I develop audio and music software for Linux. I am a maintainer of, and long-time contributor to, the DSSI project:
- The DSSI Soft Synth Interface is an API for soft synth plugins with custom user interfaces. I have contributed to the development of the standard, and written parts of the example code, including parts of the jack-dssi-host and most of FluidSynth-DSSI, a wrapper for the FluidSynth SoundFont synth.
I am the principal author and maintainer of the following projects:
- hexter, a DSSI plugin which emulates the sound generation of a Yamaha DX7 (some demonstration sounds are available below).
- WhySynth, a DSSI softsynth plugin featuring subtractive, wavecycle, granular, FM, waveshaping, and PadSynth synthesis in a flexible-but-efficient non-modular design.
- Xsynth-DSSI, a classic-analog style DSSI softsynth based on Steve Brooke's Xsynth code, that has since aquired operation as a DSSI plugin, polyphonic operation, band-limited oscillators, a better filter mode, and velocity-sensitive envelopes.
- ghostess, a rough start at a graphical DSSI host, based on jack-dssi-host, but capable of saving and restoring plugin configuration, as well as specifying MIDI channels and layering synths. ghostess includes three MIDI drivers: an ALSA sequencer MIDI driver, a (clumsy but functional) CoreMIDI driver (which allows ghostess to be used on Mac OS X), and a JACK MIDI driver for use with the MIDI transport in recent versions (>=0.105.0) of JACK. ghostess also comes with a universal DSSI GUI, which attempts to provide GUI services for any DSSI or LADSPA plugin, and may be used with any DSSI host.
- libwhy, a library for developing applications using Lua and GTK+. This contains several custom GTK+ widgets, and has become the foundation of all my new graphical Linux applications.
- sfxr-dssi, a port of the famous sound effect generator sfxr. sfxr-dssi is a very simple but functional example of the use of libwhy.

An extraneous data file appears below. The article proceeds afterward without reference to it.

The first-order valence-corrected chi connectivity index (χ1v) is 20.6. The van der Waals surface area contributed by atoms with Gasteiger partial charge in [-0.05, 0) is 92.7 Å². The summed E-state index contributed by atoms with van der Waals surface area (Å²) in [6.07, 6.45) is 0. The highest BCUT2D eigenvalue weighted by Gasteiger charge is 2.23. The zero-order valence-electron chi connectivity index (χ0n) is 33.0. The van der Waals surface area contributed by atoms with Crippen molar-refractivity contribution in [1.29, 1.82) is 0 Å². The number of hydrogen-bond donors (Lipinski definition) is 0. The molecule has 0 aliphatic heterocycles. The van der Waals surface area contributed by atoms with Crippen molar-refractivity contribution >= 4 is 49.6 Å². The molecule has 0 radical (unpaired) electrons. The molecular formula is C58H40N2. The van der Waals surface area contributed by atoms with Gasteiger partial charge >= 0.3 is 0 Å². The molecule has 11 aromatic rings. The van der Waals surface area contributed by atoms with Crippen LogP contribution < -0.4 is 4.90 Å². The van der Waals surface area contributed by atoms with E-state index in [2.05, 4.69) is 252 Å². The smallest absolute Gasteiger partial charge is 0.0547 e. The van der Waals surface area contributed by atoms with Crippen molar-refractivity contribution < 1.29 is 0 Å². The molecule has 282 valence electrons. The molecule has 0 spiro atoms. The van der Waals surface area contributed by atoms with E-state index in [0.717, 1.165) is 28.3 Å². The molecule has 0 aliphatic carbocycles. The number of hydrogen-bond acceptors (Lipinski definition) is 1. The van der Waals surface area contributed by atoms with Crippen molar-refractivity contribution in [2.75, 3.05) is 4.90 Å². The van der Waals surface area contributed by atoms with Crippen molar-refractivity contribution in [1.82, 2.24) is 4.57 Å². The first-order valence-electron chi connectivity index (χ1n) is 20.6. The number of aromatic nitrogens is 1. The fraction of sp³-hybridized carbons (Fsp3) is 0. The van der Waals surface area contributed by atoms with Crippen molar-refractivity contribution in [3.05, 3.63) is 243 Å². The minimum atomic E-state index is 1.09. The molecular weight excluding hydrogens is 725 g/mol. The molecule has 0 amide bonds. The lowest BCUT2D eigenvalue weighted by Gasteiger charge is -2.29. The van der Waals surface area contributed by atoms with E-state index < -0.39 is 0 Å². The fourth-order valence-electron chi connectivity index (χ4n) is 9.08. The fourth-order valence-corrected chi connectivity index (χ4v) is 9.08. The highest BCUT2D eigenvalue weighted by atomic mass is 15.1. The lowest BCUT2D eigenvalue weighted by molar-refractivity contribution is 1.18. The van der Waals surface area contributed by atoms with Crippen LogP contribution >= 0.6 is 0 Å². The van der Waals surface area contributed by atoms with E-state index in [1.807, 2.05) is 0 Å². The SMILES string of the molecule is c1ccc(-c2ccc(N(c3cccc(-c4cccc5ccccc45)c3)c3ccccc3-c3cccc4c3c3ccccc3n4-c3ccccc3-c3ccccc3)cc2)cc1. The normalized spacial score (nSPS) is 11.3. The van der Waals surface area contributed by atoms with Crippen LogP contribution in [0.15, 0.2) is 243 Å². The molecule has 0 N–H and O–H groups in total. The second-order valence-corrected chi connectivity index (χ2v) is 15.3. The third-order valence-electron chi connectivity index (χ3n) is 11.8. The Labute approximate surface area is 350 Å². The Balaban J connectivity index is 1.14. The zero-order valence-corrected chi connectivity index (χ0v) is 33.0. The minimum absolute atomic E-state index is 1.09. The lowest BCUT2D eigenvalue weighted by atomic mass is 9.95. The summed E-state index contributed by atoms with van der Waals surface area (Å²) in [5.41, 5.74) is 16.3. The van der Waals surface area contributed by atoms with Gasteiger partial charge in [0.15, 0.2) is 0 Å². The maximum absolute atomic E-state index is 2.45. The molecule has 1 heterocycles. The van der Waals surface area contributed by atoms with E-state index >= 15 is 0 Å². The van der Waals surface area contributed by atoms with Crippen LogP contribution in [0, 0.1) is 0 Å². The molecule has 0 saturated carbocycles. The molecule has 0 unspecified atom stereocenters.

- libdssialsacompat, which is simply an extraction from and repackaging of alsa-lib 1.0.8, providing the necessary declarations and code to run DSSI on non-ALSA platforms. (No, it doesn't emulate ALSA devices, it just provides handling of snd_seq_event_t structures.)
- blepvco, a LADSPA plugin library containing three anti-aliased, minBLEP-based, hard-sync-capable oscillator plugins. The oscillators are intended to be used with modular synthesis systems, such as Alsa Modular Synth.
Some demonstration MP3s comparing my hexter DSSI plugin and a Yamaha TX7
Here are some quick examples I threw together of how close (or not) hexter comes to a real DX7. In each one, hexter is panned hard right, and my TX7 (a DX7 in module form) is panned hard left. These were done using hexter 0.5.7; all but the last example will sound much the same with the current (1.0.1) version.
This is some Chopin with random patch changes thrown in. Both the TX7 and hexter are running with 16 voice polyphony. You can hear that both hexter and the TX7 click a bit when stealing voices. Also, hexter's quite a bit more graceful when receiving a patch change via sysex -- the TX7 twangs here transitioning into the "acoustic piano" patch.
This is actually two TX7s in the left channel, and two instances of hexter in the right channel.
Here you can hear that while hexter is pretty close to the TX7, it doesn't quite get the modulation right, resulting in a slightly brighter or more midrangy sound.
A couple more examples.
This shows some of the patches that hexter 0.5.7 had the most trouble with (thanks to Frank Neumann for collecting these). Many effects patches depend on amplitude or pitch modulation, LFO, and unusual envelope generator timings. As of version 0.5.7, hexter lacked the DX7's AM and PM and LFO, and the odd envelope timings have so far resisted all efforts at prediction. Version 0.6.0 added many of these missing features, so hexter's emulation of these effects patches is much more accurate now.
All of the examples were generated from the same MIDI stream (both sys-ex patch dumps and notes). The TX7 was connected directly to my Delta 44, and both it and hexter were recorded simultaneously at 44.1kHz using ecasound and JACK. Audacity was used to trim and normalize the recordings (no effects other than fade-in and fade-out were used), and lame with '-h -b192' was used to encode the MP3s.